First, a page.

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AAP Image/Richard Wainwright

WA gives Albo half his seat gains

Malcolm Mackerras
8 June 2022

The deadline for the receipt of postal votes for the May 21 election has now passed which means the Australian Electoral Commission has now received every vote it can count for this federal election. However, the count for the Senate election grinds slowly to the finish line. That being so my article today deals only with the House of Representatives results. An equivalent article for the Senate election will come later.

This was the 47th general election for the House of Representatives which means the Parliament first to meet on Tuesday 26 July will be known as the 47th Parliament. Of the 47 elections just 15 were won by Labor, so how does this success compare with the 14 earlier wins? The first point to notice is that Labor won this election with its lowest ever winning primary vote. Just 32.6% of first preference votes were cast for Labor, a decline of 0.7% on the 33.3% won by the Labor Party under Bill Shorten’s leadership in May 2019.

Having said that I must repeat the view I have always held which is that election success in a system of single-member electoral divisions must always be measured by the two-party preferred vote. On that basis,3 Albanese’s win is Labor’s 9th best. Ranked in order of the magnitude of Labor’s two-party preferred percentages past Labor prime ministers performed better than Albanese in 1943 (Curtin), 1929 (Scullin), 1946 (Chifley), 1983 (Hawke), 1914 (Fisher), 1910 (Fisher), 2007 (Rudd) and 1972 (Whitlam). Poorer performers than Albanese were Paul Keating in 1993, Julia Gillard in 2010 and second or later wins by Hawke and Whitlam. The first win by a Labor prime minister has always been his best. The poorest performances of all were by Gillard in 2010 (her only win) and by Hawke in 1990, his fourth and last win. Note that in the cases of Whitlam, Hawke, Keating and Gillard, the Labor prime minister failed to win another election.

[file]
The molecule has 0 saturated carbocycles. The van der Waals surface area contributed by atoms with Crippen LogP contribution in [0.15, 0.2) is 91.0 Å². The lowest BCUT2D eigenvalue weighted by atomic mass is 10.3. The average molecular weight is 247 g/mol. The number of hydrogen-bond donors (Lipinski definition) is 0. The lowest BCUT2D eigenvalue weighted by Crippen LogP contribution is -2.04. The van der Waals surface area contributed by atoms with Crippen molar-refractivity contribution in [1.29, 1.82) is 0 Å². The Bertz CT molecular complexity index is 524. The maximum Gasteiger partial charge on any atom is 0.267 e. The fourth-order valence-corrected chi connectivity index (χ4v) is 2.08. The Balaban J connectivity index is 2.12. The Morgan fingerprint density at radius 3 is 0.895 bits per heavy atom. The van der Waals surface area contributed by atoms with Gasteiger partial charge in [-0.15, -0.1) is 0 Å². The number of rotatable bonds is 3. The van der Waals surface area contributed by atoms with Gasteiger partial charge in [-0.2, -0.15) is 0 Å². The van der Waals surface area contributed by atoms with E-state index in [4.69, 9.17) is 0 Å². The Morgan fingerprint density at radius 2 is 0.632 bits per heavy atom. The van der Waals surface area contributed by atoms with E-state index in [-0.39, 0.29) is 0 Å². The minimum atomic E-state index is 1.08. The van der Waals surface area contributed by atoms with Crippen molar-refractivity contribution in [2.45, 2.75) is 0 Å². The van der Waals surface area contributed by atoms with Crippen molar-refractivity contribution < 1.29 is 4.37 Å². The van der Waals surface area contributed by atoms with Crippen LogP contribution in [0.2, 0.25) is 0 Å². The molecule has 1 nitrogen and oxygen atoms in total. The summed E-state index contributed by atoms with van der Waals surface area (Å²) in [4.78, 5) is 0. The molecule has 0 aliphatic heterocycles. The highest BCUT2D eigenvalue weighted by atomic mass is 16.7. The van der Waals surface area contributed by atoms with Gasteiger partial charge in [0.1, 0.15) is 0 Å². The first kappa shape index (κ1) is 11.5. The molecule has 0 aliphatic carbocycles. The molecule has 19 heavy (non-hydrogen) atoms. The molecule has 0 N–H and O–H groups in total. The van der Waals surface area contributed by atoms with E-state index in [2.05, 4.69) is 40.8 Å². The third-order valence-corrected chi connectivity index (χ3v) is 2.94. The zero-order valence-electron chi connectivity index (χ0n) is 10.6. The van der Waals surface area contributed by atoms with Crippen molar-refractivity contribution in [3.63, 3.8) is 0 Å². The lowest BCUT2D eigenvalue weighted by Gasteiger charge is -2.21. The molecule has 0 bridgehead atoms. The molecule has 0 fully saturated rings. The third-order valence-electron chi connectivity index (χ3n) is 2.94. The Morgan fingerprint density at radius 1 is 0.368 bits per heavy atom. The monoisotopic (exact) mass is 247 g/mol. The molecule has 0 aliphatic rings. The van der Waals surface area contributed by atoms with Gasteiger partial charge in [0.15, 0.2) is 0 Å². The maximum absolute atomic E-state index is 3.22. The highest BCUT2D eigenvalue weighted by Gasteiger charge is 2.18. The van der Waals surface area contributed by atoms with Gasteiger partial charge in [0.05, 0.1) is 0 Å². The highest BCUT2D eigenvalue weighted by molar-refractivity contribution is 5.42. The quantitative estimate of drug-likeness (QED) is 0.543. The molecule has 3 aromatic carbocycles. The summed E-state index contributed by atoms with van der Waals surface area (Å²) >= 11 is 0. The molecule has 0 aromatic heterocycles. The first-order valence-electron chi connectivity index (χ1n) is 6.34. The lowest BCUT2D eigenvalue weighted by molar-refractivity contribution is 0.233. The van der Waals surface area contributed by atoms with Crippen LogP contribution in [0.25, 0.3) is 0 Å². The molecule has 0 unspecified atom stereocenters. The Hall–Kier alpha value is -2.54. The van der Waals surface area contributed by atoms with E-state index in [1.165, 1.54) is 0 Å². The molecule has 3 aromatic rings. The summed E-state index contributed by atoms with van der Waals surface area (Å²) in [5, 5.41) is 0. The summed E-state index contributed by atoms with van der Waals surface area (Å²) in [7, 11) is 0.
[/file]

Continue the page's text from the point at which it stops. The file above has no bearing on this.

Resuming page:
Labor’s share of the two-party preferred vote under Albanese is 51.9%, a swing to Labor of 3.4%. So, much of the above information tells us something we already knew. Australians did not vote enthusiastically for this Labor government. There was an exception, however. Western Australia provided Labor with half its seat gains – but WA accounts for only 15 seats while the east accounts for 136. The swing to Labor in WA was 11.3% and every seat swung the party’s way with the lowest being in Canning (Andrew Hastie, Liberal) where it was “only” 7.6%. Elaboration of my claim that WA gave Albo half his seat gains is given below.

The element of this election that gratifies Labor supporters the most is that the Australian people voted overwhelmingly against Scott Morrison’s Liberal Party. It lost big time. Under Morrison, the Liberal Party had won 61 seats in 2019. It has emerged from this election with 42 seats.